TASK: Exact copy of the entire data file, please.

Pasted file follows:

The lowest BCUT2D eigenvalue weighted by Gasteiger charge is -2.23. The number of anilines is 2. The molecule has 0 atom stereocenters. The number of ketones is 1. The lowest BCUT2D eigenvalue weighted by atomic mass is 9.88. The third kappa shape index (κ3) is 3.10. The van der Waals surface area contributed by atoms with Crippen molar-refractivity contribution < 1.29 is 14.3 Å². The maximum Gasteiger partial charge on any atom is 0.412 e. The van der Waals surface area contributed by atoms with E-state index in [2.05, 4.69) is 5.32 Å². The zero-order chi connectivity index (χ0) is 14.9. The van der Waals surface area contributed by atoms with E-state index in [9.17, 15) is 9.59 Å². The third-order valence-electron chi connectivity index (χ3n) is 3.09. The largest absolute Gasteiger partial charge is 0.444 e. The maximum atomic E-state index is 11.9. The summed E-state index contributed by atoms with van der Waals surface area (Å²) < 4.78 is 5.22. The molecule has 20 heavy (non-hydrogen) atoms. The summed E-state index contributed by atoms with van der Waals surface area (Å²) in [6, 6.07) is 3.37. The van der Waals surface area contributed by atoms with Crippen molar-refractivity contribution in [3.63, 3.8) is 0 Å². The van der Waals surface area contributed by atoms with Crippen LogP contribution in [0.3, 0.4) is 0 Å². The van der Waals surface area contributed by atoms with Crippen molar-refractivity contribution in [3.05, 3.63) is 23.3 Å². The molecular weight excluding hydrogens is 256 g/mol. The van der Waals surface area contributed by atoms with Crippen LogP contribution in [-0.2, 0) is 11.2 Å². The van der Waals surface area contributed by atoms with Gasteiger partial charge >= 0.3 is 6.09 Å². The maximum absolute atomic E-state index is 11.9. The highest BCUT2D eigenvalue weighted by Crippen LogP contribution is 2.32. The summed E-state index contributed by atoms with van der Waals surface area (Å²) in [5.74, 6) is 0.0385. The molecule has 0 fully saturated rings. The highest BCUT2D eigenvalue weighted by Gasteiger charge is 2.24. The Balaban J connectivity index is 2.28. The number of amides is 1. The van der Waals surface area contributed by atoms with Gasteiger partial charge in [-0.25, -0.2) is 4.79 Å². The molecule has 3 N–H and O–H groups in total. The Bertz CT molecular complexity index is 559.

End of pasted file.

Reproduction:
The lowest BCUT2D eigenvalue weighted by Gasteiger charge is -2.23. The number of anilines is 2. The molecule has 0 atom stereocenters. The number of ketones is 1. The lowest BCUT2D eigenvalue weighted by atomic mass is 9.88. The third kappa shape index (κ3) is 3.10. The van der Waals surface area contributed by atoms with Crippen molar-refractivity contribution < 1.29 is 14.3 Å². The maximum Gasteiger partial charge on any atom is 0.412 e. The van der Waals surface area contributed by atoms with E-state index in [2.05, 4.69) is 5.32 Å². The zero-order chi connectivity index (χ0) is 14.9. The van der Waals surface area contributed by atoms with E-state index in [9.17, 15) is 9.59 Å². The third-order valence-electron chi connectivity index (χ3n) is 3.09. The largest absolute Gasteiger partial charge is 0.444 e. The maximum atomic E-state index is 11.9. The summed E-state index contributed by atoms with van der Waals surface area (Å²) < 4.78 is 5.22. The molecule has 20 heavy (non-hydrogen) atoms. The summed E-state index contributed by atoms with van der Waals surface area (Å²) in [6, 6.07) is 3.37. The van der Waals surface area contributed by atoms with Crippen molar-refractivity contribution in [3.63, 3.8) is 0 Å². The van der Waals surface area contributed by atoms with Crippen LogP contribution in [0.3, 0.4) is 0 Å². The van der Waals surface area contributed by atoms with Crippen molar-refractivity contribution in [3.05, 3.63) is 23.3 Å². The molecular weight excluding hydrogens is 256 g/mol. The van der Waals surface area contributed by atoms with Crippen LogP contribution in [-0.2, 0) is 11.2 Å². The van der Waals surface area contributed by atoms with Gasteiger partial charge >= 0.3 is 6.09 Å². The maximum absolute atomic E-state index is 11.9. The highest BCUT2D eigenvalue weighted by Crippen LogP contribution is 2.32. The summed E-state index contributed by atoms with van der Waals surface area (Å²) in [5.74, 6) is 0.0385. The molecule has 0 fully saturated rings. The highest BCUT2D eigenvalue weighted by Gasteiger charge is 2.24. The Balaban J connectivity index is 2.28. The number of amides is 1. The van der Waals surface area contributed by atoms with Gasteiger partial charge in [-0.25, -0.2) is 4.79 Å². The molecule has 3 N–H and O–H groups in total. The Bertz CT molecular complexity index is 559.